Any other questions?

My first parrot was a cockatiel (male also). They are great pets. Some thoughts:

  • I kind of left him alone, only visiting once or twice a day, for the first week. He seemed kind of in a daze when I first got him home - didn’t do much exploring in the cage. So I just let him be. But I did go in to change his water and add food.
  • One of the first ways I “socialized” was by handing him seeds that had dropped onto the floor. Although he had plenty of food in his dish, he seemed keen to take it from me. You might try that.
  • I’ve been told bird litter is not good. Not about the moisture, but that the bird may try to eat it. I just used newspaper for the full 18 years.
  • Although my cockatiel lived for 18 years, I learned later that I was feeding him a pretty poor diet: mainly seeds. You will want him on a pellet diet for best nutrition. Seeds are pretty much “candy” (high fat, low nutrition) which is why they are so well eaten. But just as you wouldn’t allow your kids to eat candy for all their meals, you certainly don’t want to do the same for your bird.
  • My bird was VERY affectionate once he warmed up. He wanted to be with me, or at least know what I was doing at all times. Parrots are very social in general, and cockatiels seem to be particularly affectionate.
  • The one thing to be aware of is that cockatiels, for whatever reason, are prone to “night terrors”: freaking out in the cage during the night. Mine did this maybe twice a year. You need to turn on the light, let him out (where he’ll continue to freak out - I kept mine unclipped and he do a couple laps around the room), and then settle him down. Never figured out what triggered it, but just be aware this can happen. Turns out to be a cockatiel thing.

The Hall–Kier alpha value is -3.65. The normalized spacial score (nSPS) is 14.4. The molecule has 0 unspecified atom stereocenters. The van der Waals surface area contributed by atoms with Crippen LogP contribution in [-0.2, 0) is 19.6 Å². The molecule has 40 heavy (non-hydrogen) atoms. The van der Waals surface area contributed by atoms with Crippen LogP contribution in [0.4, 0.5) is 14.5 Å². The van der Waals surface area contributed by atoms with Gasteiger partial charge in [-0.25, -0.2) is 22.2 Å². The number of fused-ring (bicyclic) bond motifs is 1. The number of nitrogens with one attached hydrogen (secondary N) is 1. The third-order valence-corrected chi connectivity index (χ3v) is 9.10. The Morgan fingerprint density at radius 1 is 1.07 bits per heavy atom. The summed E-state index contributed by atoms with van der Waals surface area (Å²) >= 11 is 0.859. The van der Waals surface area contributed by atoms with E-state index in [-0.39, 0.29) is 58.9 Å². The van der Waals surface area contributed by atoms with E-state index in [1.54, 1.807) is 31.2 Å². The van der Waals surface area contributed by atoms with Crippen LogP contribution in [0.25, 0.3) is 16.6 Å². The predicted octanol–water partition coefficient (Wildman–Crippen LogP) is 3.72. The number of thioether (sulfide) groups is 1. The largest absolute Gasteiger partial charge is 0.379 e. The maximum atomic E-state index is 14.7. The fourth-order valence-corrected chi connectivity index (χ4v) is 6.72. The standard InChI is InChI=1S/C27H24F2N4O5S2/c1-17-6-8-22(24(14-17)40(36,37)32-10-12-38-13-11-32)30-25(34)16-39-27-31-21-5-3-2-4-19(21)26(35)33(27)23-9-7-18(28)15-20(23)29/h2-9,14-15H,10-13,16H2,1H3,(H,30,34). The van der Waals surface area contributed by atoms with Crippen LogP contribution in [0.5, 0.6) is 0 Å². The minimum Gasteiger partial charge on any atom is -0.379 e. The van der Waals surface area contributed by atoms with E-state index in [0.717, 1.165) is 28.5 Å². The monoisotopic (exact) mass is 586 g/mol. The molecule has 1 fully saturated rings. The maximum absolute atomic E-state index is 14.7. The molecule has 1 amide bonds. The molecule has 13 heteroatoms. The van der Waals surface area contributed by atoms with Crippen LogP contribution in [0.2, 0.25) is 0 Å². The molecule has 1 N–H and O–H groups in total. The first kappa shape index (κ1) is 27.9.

If you have any specific questions, feel free to ask. Cockatiels are great birds, and I think you’ll enjoy yours.

Thanks, guys!

cormac, he’s behaved exactly the way you describe so far (he’s been in the cage for about 5 hours)… he’s barely moved, except once when I turned on the ceiling fan… he moved to a lower, more distant perch… and away from the bars when I tried to stick a millet thing in there for him.

However, one thing has gotten a huge response- he’s in the office, and I played him a YouTube video of a cockatiel singing the chocobo theme from Final Fantasy.

He went a bit nuts while that was on- he picked up the melody in about five minutes. Still a bit iffy on the rhythm, and he was getting awfully loud so i turned it off.

Well this thread is cementing my idea that I’d love to get a tiel someday. Not anytime in the near future but I’d think within a few years. Just out of curiosity, what would be a normal start up cost for a new bird owner, bird included.

We paid $60 for him at a chain pet store, plus $70 for a 40" x 30 x 20 cage, plus another $30ish for sundries (food, vitamin supplements, etc.)